At the party you will serve hot dogs (rival good) and display fireworks (non-rival good). To understand the difference between the conditions that need to be satisfied for economic efficiency for public (non-rival) goods and private (rival) goods.public goods. and for simplicity. The following tables show the MWTP for hotdogs (X) and fireworks displays (G) for the two types of guests. You will have ten guests. suppose guests are of two different types. but you don’t want to waste money. What to do? 4 MWTP X #fireworks displayed at party MWTP G MWTP X #fireworks displayed at party MWTP G . Type I Guests (5 of them) #hot dogs eaten per guest 1 $3 1 $4 2 $2 2 $3 3 $1 3 $2 4 $0 4 $1 Type II Guests (5 of them) #hot dogs eaten per guest 1 $5 1 $2 2 $4 2 $1 3 $3 3 $0 4 $2 4 -$1 You want your guests to be happy. lets plan a party. and would not achieve a Pareto optimal distribution of utilities (a distribution on the utilities possibilities curve). so you are not going to charge them. so you do not want to buy hot dogs or fireworks that your guests value less than what it is going to cost you.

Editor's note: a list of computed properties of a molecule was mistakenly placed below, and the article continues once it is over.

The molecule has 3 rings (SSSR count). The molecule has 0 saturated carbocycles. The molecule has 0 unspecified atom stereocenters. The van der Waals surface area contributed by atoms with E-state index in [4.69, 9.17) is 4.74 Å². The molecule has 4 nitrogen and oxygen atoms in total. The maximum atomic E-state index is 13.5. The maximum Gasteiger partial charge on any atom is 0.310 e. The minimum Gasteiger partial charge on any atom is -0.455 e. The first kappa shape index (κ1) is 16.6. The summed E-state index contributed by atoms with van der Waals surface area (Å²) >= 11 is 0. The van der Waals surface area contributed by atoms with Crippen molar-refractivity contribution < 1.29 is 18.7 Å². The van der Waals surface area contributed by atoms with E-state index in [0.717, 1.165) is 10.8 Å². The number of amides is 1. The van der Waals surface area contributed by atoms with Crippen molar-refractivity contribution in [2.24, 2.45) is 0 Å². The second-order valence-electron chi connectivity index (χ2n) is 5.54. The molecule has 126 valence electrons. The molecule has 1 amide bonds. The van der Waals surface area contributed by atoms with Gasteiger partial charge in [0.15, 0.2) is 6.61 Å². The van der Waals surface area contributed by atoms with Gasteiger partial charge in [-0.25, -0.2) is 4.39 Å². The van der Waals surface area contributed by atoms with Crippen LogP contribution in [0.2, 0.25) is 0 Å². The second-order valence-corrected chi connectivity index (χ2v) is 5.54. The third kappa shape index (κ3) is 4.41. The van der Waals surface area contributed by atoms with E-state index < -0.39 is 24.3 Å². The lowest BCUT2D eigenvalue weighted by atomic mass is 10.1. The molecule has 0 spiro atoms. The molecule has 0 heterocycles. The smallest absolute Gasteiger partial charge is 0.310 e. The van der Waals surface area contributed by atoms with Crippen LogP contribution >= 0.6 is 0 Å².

Why must the MWTP for a rival good be the same for all consumers? Because if one person has a higher MWTP for a rival good than another person has. the party is getting stale.. When you have to start paying your guests to hang around. That . (Notice that your type II guests th display would need to be paid $1 each to watch a 4 so don’t go there. because the good is rival. For the third (and last) display that you purchase. On the other hand. Thus. for any type of good.. the efficient quantity requires that MWTP MOC where MWT is the “community” MWTP and MOC is the cost to society of an P extra unit. Give it to a person who values it at $3. b. What about fireworks. and the common MWTP is the community MWTP. a unit of rival good can be enjoyed by only a one consumer. Each of your type II guests is willing to pay $2 for their 4 st through 3 rd) . You should continue this until the MWTPs are the same for everyone.. Q Q Q Qb c . it is efficient for first person to consume more of the good (the higher MWTP represents a use of the good that has higher economic value) and the second person should consume less. your type I guests get $10 worth of fun.Suppose hot dogs cost $2 how many should you buy? Answer: th hot 30. where a. is. you’ ll certainly buy that. so you buy 20 to split among dog (and more for the 1 them. The collective MWTP of your guest for the first fireworks display is $30--5 times $4 for type I guests plus 5 times $2 for type II guests. More generally. How many should you buy? Answer: 3 displays. c denote X x X X 5 . which cost you $10 per display? Unlike hotdogs. For a rival good X. and your type II guests are bored (but indifferent). the total quantity consumed is equal to the sum of the quantities consumed by all consumers. fireworks are a non-rival good each fireworks display benefits all the guests at your party. c efficiency requires that MWTP X X X MWTP a bMWTP . Do not waste your money feeding a $2 hot dog to someone who values it at only $1. Remember. everyone who consumesMWTP X (rival) good must have the a private same MWTP. while each of your type I guests is willing to pay $2 for their st ) so you need 10 dogs to split 2nd hot dog (and more for their 1 among them. It is this community MWTP which must equal MOC at the efficient quantity of X. . Since a fireworks display costs you $10.